7 Av: Franny’s & Grand Army Plaza
The name “Brooklyn” is synonymous with pizza and there are plenty of places both old and new to pick from. For a taste of the new (since 2004), Franny’s is just one block south of the 7 Av station on Flatbush Ave. Their “simple is best, less is more” approach to Italian food has earned them accolades in major publications like the New York Times, Wall Street Journal and GQ among others. In addition to amazing pizza, they have pasta dishes as well as appetizers, all made with 100% renewable energy.
If you continue south on Flatbush Ave., you’ll run into Grand Army Plaza, which is the main entrance to Prospect Park. In addition to the iconic Soldiers’ and Sailors’ Arch, there’s also a JFK monument. Just past the arch is the Brooklyn Central Library with over one million books, magazines and multimedia materials.
Prospect Park/Parkside Ave
Prospect Park is spread out over 585 acres. There are two “Prospect Park” subway stops. The F-G line stops on the western corner and the B-Q (and S) line(s) on the eastern corner. From the Prospect Park B-Q station, you can walk around Prospect Park Lake and meet back up with the B-Q train where you started, or catch it at Parkside Ave., east of Duck Island. Bike and boat rentals are also an option at the LeFrak Center at Lakeside. Every Sunday, Smorgasburg comes to Prospect Park.
Avenue J: DiFara Pizza
Ok, NYC is expensive. Everyone knows that, but $5 for a slice of pizza ($6 for a square)? And in a neighborhood most outsiders have never heard of? Well, DiFara has a typical wait time of at least an hour or two. On a quiet (by NYC standards) block outside the Avenue J stop on the Q line, other pizzerias often sit empty while there’s a constant line out the door at DiFara (including winter time). Fortunately, you can wait inside Fats Café and also eat there since seating inside the pizzeria is limited. Watching Dom DeMarco take his time can make you forget about the hustle and bustle of the city that never sleeps. The only tourists in this area are likely to be found at DiFara, and there are plenty of locals as well.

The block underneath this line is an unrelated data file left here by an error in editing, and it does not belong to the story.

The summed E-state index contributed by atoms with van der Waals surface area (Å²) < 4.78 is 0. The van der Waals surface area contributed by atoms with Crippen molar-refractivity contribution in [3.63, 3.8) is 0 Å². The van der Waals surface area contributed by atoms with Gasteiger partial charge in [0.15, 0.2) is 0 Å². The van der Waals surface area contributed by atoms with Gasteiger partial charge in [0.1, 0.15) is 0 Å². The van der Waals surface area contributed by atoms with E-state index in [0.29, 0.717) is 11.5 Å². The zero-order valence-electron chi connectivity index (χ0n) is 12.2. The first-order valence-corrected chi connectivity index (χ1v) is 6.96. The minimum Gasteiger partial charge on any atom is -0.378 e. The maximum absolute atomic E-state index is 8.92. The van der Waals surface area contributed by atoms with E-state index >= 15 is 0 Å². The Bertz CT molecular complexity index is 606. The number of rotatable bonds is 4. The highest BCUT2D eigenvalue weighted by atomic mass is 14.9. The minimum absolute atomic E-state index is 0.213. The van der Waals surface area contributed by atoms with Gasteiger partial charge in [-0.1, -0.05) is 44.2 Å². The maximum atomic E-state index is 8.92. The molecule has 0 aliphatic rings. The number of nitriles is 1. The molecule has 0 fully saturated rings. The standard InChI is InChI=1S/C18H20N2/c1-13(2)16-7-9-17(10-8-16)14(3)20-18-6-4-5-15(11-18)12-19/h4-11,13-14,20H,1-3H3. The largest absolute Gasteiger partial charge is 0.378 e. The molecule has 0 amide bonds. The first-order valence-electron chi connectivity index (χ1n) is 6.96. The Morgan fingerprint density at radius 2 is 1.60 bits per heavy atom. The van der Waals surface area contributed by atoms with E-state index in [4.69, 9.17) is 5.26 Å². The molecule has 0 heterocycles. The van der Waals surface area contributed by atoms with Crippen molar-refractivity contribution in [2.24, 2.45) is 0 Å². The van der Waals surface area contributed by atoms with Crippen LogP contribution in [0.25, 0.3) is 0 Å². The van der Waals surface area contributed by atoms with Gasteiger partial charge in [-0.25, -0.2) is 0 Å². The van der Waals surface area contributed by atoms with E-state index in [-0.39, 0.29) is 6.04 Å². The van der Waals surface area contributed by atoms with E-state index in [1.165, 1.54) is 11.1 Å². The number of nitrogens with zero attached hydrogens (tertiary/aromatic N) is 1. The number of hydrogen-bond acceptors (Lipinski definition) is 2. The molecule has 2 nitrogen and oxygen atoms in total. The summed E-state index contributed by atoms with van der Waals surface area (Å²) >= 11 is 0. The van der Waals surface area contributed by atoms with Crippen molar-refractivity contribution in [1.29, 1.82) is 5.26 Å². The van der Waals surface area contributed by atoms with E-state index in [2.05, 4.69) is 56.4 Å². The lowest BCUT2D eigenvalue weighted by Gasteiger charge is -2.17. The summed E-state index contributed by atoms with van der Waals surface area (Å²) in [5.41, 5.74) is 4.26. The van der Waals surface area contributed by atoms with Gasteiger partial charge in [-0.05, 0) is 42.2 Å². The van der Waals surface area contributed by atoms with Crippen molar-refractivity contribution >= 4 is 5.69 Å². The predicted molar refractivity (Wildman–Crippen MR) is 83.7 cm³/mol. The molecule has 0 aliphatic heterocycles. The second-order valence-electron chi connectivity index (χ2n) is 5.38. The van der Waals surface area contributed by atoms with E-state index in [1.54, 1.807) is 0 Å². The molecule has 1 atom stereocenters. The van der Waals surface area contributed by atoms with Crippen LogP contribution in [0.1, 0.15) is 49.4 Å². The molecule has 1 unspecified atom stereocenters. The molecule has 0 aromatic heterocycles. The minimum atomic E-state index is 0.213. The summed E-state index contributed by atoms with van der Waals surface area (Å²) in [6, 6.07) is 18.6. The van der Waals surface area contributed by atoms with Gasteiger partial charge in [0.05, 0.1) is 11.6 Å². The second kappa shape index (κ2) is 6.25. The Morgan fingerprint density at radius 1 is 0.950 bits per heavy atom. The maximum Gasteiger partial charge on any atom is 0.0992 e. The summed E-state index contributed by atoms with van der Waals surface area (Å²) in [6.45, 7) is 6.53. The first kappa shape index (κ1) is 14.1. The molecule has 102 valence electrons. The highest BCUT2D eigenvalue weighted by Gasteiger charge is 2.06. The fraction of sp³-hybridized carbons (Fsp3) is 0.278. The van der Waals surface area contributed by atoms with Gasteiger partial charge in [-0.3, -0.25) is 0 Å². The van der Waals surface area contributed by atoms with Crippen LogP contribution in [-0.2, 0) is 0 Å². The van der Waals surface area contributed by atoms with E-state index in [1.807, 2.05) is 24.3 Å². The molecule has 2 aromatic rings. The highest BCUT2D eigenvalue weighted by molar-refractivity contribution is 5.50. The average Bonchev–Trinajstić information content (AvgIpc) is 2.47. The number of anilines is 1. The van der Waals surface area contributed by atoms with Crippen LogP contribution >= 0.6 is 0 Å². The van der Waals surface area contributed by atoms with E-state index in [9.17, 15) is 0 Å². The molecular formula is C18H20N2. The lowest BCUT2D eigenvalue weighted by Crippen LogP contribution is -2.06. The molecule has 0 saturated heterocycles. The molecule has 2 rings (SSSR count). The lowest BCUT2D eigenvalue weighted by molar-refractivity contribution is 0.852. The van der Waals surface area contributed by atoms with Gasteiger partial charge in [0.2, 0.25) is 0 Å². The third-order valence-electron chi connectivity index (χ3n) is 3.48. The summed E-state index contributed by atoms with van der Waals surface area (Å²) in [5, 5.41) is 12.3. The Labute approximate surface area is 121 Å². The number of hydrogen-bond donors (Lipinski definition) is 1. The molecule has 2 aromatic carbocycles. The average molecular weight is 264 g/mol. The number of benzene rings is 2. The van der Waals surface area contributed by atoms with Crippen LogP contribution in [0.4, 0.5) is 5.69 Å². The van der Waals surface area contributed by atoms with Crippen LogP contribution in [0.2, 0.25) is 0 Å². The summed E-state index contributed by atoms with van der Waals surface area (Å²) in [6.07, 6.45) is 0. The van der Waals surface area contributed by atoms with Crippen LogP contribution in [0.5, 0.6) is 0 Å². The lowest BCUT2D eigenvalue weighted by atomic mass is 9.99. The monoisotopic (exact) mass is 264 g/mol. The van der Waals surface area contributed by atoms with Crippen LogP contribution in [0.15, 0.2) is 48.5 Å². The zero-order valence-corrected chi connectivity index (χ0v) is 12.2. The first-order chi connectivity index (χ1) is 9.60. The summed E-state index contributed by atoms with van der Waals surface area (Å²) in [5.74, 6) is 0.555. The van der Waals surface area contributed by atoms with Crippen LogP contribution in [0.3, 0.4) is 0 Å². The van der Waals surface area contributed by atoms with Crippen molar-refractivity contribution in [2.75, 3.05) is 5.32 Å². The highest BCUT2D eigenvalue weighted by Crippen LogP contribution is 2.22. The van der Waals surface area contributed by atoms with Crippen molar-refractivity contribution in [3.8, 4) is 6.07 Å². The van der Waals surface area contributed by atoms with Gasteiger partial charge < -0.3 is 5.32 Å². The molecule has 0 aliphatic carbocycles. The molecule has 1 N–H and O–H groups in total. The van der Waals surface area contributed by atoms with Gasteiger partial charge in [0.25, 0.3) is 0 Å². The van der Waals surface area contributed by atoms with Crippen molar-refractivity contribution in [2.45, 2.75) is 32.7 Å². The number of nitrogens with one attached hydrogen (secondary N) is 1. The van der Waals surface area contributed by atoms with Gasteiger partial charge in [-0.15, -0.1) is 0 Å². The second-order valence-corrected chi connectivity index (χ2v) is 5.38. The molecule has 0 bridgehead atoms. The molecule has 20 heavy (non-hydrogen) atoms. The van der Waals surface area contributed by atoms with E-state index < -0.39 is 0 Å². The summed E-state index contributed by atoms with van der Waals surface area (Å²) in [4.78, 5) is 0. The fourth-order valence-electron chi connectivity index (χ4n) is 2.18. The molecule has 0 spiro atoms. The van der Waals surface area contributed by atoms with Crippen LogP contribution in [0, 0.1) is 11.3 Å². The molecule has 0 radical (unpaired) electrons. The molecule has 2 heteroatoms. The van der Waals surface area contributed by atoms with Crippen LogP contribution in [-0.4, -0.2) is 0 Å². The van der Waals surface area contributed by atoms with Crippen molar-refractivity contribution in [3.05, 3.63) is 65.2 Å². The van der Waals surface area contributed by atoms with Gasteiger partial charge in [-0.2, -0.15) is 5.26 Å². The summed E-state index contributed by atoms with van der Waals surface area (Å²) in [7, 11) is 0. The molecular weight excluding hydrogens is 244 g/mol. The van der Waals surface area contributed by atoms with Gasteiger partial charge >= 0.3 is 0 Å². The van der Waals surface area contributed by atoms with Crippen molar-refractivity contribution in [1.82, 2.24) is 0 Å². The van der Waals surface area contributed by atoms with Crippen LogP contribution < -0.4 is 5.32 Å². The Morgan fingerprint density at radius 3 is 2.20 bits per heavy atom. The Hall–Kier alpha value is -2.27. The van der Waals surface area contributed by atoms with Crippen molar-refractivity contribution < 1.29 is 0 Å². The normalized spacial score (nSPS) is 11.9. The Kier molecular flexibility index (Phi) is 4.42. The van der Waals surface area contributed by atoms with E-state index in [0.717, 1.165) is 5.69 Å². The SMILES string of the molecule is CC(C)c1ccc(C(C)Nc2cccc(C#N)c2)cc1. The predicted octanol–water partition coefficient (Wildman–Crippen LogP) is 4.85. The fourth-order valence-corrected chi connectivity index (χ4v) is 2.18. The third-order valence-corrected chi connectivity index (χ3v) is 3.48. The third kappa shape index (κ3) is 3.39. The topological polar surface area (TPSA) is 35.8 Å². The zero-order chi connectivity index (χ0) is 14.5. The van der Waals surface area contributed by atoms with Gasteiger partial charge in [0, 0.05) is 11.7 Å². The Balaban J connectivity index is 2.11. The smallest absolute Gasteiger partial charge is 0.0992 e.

Sheepshead Bay/Brighton Beach
A walk along Brighton Beach Ave. can make you forget you’re in the United States (well, ignore the elevated Q train on which you will likely arrive). Many signs are in Russian and you may not understand too many conversations going on around you if you don’t speak the language. However, this is an excellent opportunity to familiarize yourself with Russian food, whether you want to shop in a Russian store or sample one of the many restaurants along Brighton Beach Ave. and many of the side streets.
Neighboring Sheepshead Bay is not to be ignored either. This area is home to more than 120,000 residents as has given us comedians like Andrew “Dice” Clay and Larry David as well as sports icons like Vince Lombardi and Lee Mazzilli. Since many people from the former Soviet Union have settled here (like in Brighton Beach), there’s an eclectic mix of restaurants to choose from. For Tajik food, try Café Dushanbe. When you’re finished, take a stroll across the Ocean Avenue Pedestrian Bridge, where you may see locals fishing in the bay. After you cross, turn in either direction onto Shore Blvd. and admire the multi-million dollar mansions.
Coney Island-Stillwell Ave/W 8 St – NY Aquarium
Ok, everyone has heard of Coney Island. The D-F-N-Q lines all end here and although more “exciting” amusement parks have been built all over the country in the more than 100 years since the three original iconic parks were built here, Luna Park is still an attraction. There’s also the beach and boardwalk as well as the New York Aquarium. For baseball fans, the Brooklyn Cyclones have been playing at MCU Park (current name) since 2001 as the New York Mets single-A team.
For foodies, there’s a Grimaldi’s outside the subway (it’s above ground there) station, but it’s not the original and you won’t see a line outside the door. The real gem in this area is Totonno’s Pizzeria Napolitano. They’ve been serving pies in Coney Island for over 90 years and have one of only a handful of coal-fired brick ovens still in use in NYC.